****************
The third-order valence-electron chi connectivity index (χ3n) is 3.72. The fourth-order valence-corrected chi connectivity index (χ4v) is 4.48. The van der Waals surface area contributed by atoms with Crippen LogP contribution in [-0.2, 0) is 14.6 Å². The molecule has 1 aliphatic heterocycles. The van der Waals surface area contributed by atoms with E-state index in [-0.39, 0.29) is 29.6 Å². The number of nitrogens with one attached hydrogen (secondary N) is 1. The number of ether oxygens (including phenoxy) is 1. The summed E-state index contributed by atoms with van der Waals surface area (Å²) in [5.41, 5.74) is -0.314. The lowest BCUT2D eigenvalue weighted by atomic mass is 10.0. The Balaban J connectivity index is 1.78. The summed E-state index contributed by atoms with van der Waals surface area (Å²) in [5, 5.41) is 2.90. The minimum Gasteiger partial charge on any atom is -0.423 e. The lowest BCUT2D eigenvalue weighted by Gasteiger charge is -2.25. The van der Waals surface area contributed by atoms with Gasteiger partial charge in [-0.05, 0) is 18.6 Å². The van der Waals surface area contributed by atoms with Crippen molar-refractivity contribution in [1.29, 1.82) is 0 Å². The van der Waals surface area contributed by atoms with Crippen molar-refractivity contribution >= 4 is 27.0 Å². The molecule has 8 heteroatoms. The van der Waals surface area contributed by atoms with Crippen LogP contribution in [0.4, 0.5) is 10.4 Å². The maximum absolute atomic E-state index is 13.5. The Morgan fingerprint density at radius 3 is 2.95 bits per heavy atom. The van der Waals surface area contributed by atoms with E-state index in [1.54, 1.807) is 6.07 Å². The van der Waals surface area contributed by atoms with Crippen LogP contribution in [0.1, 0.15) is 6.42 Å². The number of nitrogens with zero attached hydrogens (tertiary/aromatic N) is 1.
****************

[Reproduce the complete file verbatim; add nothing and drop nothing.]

The third-order valence-electron chi connectivity index (χ3n) is 3.72. The fourth-order valence-corrected chi connectivity index (χ4v) is 4.48. The van der Waals surface area contributed by atoms with Crippen LogP contribution in [-0.2, 0) is 14.6 Å². The molecule has 1 aliphatic heterocycles. The van der Waals surface area contributed by atoms with E-state index in [-0.39, 0.29) is 29.6 Å². The number of nitrogens with one attached hydrogen (secondary N) is 1. The number of ether oxygens (including phenoxy) is 1. The summed E-state index contributed by atoms with van der Waals surface area (Å²) in [5.41, 5.74) is -0.314. The lowest BCUT2D eigenvalue weighted by atomic mass is 10.0. The Balaban J connectivity index is 1.78. The summed E-state index contributed by atoms with van der Waals surface area (Å²) in [5, 5.41) is 2.90. The minimum Gasteiger partial charge on any atom is -0.423 e. The lowest BCUT2D eigenvalue weighted by Gasteiger charge is -2.25. The van der Waals surface area contributed by atoms with Gasteiger partial charge in [-0.05, 0) is 18.6 Å². The van der Waals surface area contributed by atoms with Crippen molar-refractivity contribution in [1.29, 1.82) is 0 Å². The van der Waals surface area contributed by atoms with Crippen molar-refractivity contribution >= 4 is 27.0 Å². The molecule has 8 heteroatoms. The van der Waals surface area contributed by atoms with Crippen LogP contribution in [0.4, 0.5) is 10.4 Å². The maximum absolute atomic E-state index is 13.5. The Morgan fingerprint density at radius 3 is 2.95 bits per heavy atom. The van der Waals surface area contributed by atoms with E-state index in [1.54, 1.807) is 6.07 Å². The van der Waals surface area contributed by atoms with Crippen LogP contribution in [0.1, 0.15) is 6.42 Å². The number of nitrogens with zero attached hydrogens (tertiary/aromatic N) is 1.